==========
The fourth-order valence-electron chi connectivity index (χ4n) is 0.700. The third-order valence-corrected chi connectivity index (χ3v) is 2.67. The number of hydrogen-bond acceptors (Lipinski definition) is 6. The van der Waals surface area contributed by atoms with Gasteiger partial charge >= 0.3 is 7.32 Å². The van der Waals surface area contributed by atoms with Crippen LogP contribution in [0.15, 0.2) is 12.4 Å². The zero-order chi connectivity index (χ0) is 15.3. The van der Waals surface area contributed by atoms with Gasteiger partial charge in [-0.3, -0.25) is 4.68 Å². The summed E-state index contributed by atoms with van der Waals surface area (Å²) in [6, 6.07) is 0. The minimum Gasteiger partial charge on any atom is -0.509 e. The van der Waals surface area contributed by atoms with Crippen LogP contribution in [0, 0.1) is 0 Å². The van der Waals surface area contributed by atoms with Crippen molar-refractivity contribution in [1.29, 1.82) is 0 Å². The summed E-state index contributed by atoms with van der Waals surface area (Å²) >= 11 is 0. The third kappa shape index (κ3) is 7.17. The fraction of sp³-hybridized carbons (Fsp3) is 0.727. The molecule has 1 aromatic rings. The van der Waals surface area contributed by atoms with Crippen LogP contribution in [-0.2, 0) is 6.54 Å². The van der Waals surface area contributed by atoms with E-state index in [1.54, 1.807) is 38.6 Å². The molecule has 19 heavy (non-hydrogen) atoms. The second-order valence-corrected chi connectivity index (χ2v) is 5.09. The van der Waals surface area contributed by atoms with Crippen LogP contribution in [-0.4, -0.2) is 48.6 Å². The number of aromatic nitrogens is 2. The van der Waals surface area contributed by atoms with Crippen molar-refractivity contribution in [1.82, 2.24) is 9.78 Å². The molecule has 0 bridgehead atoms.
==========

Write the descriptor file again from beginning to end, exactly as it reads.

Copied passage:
The fourth-order valence-electron chi connectivity index (χ4n) is 0.700. The third-order valence-corrected chi connectivity index (χ3v) is 2.67. The number of hydrogen-bond acceptors (Lipinski definition) is 6. The van der Waals surface area contributed by atoms with Gasteiger partial charge >= 0.3 is 7.32 Å². The van der Waals surface area contributed by atoms with Crippen LogP contribution in [0.15, 0.2) is 12.4 Å². The zero-order chi connectivity index (χ0) is 15.3. The van der Waals surface area contributed by atoms with Gasteiger partial charge in [-0.3, -0.25) is 4.68 Å². The summed E-state index contributed by atoms with van der Waals surface area (Å²) in [6, 6.07) is 0. The minimum Gasteiger partial charge on any atom is -0.509 e. The van der Waals surface area contributed by atoms with Crippen LogP contribution in [0, 0.1) is 0 Å². The van der Waals surface area contributed by atoms with Crippen molar-refractivity contribution in [1.29, 1.82) is 0 Å². The summed E-state index contributed by atoms with van der Waals surface area (Å²) >= 11 is 0. The third kappa shape index (κ3) is 7.17. The fraction of sp³-hybridized carbons (Fsp3) is 0.727. The molecule has 1 aromatic rings. The van der Waals surface area contributed by atoms with Crippen LogP contribution in [-0.2, 0) is 6.54 Å². The van der Waals surface area contributed by atoms with E-state index in [1.54, 1.807) is 38.6 Å². The molecule has 19 heavy (non-hydrogen) atoms. The second-order valence-corrected chi connectivity index (χ2v) is 5.09. The van der Waals surface area contributed by atoms with Crippen LogP contribution in [-0.4, -0.2) is 48.6 Å². The number of aromatic nitrogens is 2. The van der Waals surface area contributed by atoms with Crippen molar-refractivity contribution in [1.82, 2.24) is 9.78 Å². The molecule has 0 bridgehead atoms.